In writing a title, leave room for logic


A pair of letter writers this week reminded me that not everyone on this planet was trained to write headlines.

Hollywood, which rarely offers an accurate representation of a newsroom, also doesn’t know how headlines work.

In the movies, you’ll see full sentences in big, bold print that half fill the front page of a props journal. I understand that in props articles, there is only one headline on the page which helps propel the plot, but to do “THE FINGERPRINTS OF THE REMOTE WIDOW OF WEALTH INDUSTRIAL SILAS MCGREEDY ARE ON A TOOTHED BREAD KNIFE” a title of 120 points is pretty silly.

Space is precious. That’s just not how it works in the real world.

I’ve already mentioned that in titles we almost never use full sentences, unless they’re shortened subtitles. We abbreviate our thoughts and remove articles, punctuation, and verbs with momentum.

We convey the idea of ​​a sentence.

Against this trend in Hollywood, of course, Variety magazine.

An oft-quoted all-caps howler at the top of Variety in 1935 said, “STICKS NIX HICK PIX.”

The story was about how people in rural America tend to dismiss films about farmers.

Seems to me the line might be a riff on “Will this play in Peoria?” which, itself, was a paraphrase of dialogue in a book by Horatio Alger from the previous century.

Although clever, the Variety title is difficult to interpret and forces you to read the accompanying story.

If there was a World Wide Web in 1935, it would be the ancestor of clickbait titles.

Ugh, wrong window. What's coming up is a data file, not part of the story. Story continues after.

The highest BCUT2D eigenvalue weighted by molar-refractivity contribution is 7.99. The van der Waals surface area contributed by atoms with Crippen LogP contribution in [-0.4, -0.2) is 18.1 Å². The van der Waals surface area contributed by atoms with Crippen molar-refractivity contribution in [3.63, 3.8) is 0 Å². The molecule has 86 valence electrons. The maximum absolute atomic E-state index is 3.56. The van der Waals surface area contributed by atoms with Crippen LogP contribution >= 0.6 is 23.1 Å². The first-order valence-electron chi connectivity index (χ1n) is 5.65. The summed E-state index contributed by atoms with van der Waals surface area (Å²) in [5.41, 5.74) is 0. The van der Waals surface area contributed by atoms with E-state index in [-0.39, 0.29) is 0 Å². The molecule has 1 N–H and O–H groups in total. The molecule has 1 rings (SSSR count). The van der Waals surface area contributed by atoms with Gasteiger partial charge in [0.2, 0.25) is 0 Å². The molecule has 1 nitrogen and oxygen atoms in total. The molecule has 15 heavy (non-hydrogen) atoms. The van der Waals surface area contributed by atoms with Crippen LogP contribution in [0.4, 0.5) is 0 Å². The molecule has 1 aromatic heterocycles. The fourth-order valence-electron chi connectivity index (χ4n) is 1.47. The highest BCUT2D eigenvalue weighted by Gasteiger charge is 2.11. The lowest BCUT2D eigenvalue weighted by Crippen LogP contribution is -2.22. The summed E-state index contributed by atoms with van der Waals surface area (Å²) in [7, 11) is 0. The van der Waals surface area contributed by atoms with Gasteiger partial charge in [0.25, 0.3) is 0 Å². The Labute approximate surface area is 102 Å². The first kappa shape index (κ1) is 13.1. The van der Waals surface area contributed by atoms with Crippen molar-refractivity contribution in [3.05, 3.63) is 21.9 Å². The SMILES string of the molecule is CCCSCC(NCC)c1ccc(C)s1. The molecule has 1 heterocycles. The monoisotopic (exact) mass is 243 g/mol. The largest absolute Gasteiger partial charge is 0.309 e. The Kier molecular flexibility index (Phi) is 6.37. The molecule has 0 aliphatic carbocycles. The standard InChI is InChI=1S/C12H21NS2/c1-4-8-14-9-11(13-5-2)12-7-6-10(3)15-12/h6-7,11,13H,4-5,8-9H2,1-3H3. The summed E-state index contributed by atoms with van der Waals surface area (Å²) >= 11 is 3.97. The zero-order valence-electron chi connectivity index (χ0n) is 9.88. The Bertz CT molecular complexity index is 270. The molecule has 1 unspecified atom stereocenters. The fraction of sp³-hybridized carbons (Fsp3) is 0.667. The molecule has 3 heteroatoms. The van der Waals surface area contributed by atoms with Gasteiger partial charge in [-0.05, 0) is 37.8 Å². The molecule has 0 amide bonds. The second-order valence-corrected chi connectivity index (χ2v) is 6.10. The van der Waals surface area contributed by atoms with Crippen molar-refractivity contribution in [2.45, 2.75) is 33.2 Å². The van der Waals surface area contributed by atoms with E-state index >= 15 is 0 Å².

I think our titles are much more understandable.

Still, I get questions from time to time.

Joan Graef wrote with a suggestion on how to improve the headline “AP Sources: Judge Breyer to Retire; Biden to Fill Vacancies.”

She argued that this title gives the impression that President Biden would accept a Supreme Court nomination rather than make a nomination.

Hey, the Supreme Court has better job security and less dress requirements than the Presidency, so that’s not the worst idea I’ve heard.

Joan’s suggestion was to make it “AP Source: Judge Breyer Retiring; Biden to Appoint to Fill Vacancies.”

The problem with this title is its length. We don’t want to look like a Hollywood prop, after all.

And logically speaking, Biden could not nominate himself to the high court.

Here’s another example from Barb Chrisman: “I was reading the Herald and saw this headline in the Healthy You insert: ‘How to Increase Your Odds With the Virus’. I had to re-read this several times because to me it meant increasing the chances of getting the virus. Towards the end of the article, in bold, it said: “How to boost your immune system”. So that was what it was about. Was there a best title that could have been used to eliminate the confusion?”

Headlines are tricky, Barb. Due to space constraints, we need to convey the point of a story in a few characters and we also need to entice readers to look beyond the headline. So we rely on people to use logic to fill in some blanks.

“How to Increase Your Chances With the Virus” might be the title of a column with advice on how to woo a virus. But is it logical?

“How to boost your immune system” is much more nebulous. It could be an ad for vitamins, a pitch for an exercise program, or an advice column urging you to avoid chemotherapy.

The hashtag “virus” these days tells you in five characters the story of COVID-19 and its motley crew of variants. It should be understood that this diary would not encourage you to find ways to get closer to this virus.

Write carefully!

• Jim Baumann is vice-president/editor of the Daily Herald. You can buy Jim’s new book, “Grammar Moses: A humorous guide to grammar and use”, at Email him at [email protected] and put “Grammar Moses” in the subject line. You can also friend or follow Jim at


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